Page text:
In summary – you’d be completely happy that the representatives of a financially interested rival faction were given exclusive use of this year’s voting data (without the consent of the voters, and without any verifiable anonymizing process). Now: _I_ would object to this, were it Tor books,or one of heir allies, or Baen or Castalia. I did object, I pointed out in no uncertain terms that this was unethical and reflected terribly on the Hugo committee. But you were silent, and are now supporting the results of that conduct and method. So: if I was a silly moo, and your side are honest, ethical and trustworthy, and there is not a problem in the world with it, you’ll all be delighted to extend the same opportunity and conditions to anyone. Go: tell all your friends on 770 and Making Light that this will restore trust and as there was nothing wrong with it when your side did it, there’s no problem if the other side gets exactly the same thing.

                      But you won’t. Because there is a problem. A huge problem. They’d be having seventeen thousand screaming hissy fits if the situation had been reversed. You were happy to ignore it when it was your side.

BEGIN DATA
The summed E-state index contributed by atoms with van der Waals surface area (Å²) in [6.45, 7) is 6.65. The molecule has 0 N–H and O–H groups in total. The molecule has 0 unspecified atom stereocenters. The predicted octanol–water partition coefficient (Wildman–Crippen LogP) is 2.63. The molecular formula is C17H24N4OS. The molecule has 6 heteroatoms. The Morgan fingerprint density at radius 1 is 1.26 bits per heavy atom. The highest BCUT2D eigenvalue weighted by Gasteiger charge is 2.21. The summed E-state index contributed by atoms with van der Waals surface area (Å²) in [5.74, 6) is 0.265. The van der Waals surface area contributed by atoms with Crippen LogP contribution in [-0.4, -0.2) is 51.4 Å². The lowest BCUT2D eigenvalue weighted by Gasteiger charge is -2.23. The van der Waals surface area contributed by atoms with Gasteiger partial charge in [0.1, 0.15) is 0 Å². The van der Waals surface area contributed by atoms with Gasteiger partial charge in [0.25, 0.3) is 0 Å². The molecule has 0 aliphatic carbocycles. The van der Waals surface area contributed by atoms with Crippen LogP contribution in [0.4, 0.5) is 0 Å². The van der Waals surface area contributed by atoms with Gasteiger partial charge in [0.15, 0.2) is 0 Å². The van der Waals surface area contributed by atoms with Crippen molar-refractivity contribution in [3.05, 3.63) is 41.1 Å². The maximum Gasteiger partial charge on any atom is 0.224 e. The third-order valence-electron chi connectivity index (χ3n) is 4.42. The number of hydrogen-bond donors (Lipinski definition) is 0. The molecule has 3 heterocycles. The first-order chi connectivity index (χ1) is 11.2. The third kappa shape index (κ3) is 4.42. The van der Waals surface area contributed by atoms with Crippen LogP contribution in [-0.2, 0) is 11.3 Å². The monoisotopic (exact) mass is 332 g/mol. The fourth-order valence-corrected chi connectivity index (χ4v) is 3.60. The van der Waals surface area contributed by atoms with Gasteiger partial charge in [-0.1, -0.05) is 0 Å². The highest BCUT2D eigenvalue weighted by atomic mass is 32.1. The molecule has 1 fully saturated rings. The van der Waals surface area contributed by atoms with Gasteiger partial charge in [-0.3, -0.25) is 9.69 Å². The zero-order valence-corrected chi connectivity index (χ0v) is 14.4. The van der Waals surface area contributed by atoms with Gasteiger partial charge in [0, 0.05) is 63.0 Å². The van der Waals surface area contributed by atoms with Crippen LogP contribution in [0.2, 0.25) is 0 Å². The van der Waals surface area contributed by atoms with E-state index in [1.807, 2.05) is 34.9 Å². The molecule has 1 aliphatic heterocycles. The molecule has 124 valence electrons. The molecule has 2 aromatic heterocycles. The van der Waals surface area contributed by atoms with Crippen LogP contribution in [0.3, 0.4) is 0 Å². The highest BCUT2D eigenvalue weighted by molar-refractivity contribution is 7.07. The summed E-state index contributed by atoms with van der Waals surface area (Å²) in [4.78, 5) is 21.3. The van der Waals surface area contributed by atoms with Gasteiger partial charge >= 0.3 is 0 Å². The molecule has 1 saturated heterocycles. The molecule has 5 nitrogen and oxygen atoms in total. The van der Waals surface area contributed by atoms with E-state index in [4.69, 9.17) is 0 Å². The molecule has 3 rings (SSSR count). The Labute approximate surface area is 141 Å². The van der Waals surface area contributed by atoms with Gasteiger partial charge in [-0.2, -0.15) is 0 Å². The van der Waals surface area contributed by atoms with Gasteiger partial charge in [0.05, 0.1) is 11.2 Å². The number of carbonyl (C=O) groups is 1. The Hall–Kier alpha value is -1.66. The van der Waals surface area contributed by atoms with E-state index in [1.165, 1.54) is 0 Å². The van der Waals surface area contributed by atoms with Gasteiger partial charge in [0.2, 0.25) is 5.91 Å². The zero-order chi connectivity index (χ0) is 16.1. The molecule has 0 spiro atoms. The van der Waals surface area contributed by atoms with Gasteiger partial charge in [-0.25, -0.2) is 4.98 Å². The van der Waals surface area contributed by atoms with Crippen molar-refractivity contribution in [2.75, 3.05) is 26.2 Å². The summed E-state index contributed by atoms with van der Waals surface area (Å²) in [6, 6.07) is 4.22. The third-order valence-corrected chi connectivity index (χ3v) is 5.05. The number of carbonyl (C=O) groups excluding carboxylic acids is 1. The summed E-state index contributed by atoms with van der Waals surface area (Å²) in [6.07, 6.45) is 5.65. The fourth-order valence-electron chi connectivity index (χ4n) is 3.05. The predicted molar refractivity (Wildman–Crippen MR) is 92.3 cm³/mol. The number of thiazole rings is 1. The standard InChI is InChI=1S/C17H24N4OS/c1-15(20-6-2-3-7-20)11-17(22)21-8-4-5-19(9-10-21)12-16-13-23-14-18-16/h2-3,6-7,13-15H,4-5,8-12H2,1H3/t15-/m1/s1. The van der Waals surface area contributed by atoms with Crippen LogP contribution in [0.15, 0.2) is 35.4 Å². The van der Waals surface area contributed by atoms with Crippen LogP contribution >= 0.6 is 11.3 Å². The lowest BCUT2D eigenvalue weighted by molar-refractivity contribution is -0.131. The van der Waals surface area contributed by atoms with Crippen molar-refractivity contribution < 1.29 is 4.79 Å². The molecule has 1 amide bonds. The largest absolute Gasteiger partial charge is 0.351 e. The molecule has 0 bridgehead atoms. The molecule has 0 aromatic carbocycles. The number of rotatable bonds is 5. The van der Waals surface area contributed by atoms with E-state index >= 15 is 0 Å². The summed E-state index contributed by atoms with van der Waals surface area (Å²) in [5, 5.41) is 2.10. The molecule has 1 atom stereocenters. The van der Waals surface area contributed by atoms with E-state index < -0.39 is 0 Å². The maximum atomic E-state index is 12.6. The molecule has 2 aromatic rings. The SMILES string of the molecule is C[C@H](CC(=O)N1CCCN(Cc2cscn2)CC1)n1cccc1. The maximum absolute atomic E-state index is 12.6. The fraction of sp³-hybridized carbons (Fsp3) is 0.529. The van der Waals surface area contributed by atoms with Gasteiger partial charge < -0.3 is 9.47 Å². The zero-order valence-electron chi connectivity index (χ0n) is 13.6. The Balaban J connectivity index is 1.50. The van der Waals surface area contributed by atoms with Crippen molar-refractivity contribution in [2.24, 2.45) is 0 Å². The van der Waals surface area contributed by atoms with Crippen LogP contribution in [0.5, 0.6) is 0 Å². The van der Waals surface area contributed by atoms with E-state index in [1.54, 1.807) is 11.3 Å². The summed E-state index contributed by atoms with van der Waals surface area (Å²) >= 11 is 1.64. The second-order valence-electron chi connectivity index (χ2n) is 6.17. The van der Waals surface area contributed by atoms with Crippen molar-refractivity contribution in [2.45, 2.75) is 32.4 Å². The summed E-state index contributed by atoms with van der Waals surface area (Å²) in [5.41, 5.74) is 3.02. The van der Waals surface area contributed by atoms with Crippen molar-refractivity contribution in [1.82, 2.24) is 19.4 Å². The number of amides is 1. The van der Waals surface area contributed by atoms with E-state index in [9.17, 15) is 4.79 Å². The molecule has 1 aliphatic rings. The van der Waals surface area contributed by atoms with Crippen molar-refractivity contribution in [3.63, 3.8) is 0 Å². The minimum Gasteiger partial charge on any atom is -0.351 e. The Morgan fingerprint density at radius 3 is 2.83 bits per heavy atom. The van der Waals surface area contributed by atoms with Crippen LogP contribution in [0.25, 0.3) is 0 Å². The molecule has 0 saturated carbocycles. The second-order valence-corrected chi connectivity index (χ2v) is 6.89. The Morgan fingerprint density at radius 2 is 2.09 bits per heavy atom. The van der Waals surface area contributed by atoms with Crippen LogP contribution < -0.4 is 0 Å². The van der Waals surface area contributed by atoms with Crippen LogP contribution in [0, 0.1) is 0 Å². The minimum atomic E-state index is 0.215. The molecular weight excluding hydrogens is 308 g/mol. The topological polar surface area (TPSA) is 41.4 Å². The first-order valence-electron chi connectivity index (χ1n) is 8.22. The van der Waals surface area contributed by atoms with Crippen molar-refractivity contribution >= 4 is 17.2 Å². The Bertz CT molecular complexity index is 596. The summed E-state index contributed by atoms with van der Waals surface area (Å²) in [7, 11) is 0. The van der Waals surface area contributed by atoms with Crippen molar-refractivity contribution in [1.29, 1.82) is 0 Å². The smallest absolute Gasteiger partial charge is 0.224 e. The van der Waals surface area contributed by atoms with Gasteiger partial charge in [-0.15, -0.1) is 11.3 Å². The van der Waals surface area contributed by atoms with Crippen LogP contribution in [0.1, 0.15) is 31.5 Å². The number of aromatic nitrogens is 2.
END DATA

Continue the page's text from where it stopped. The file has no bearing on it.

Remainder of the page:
So: It’s not the veracity of EPH you need to establish.

                      It’s your own.

                • Oh and for the record – none of the conditions I proposed extending to Vox Day are unsubstantiated. They are things your side did, verifiably, last year. We’ve documented all of them. The conclusions reached from them — well I’ll leave that you and your friends to display when you have to face the same. Grasp this Camestros: Your side are up shit creek without a paddle, with a sinking canoe, and with lead weights on your feet. The industry – your canoe, is taking water fast. We tried to reach and help you before – and we got this from you. Baldrick Quinn can save you – and good luck with that. We’re eating popcorn and drinking beer on the bank and taking bets on who goes down first. No more concessions, explanations or help. You gave us none.

                  • airboy

                    As a guy with a Ph.D. who serves on multiple editorial review boards and deals with statistics – Mr. Freer is right.

                    If WorldCon will not release the voting data to any interested party who is reasonably qualified in statistics – then the entire process is suspect.

                    I can game anything if you let me, and myself, and I be the only ones who control the raw data.

                    For anything to be considered “fair” you have to allow other people with the training replicate the findings including giving them the actual data. This is part of the scientific process (replication). And I’ve also published papers in leading journals on the importance of replication to the scientific process.

                    • BobtheRegisterredFool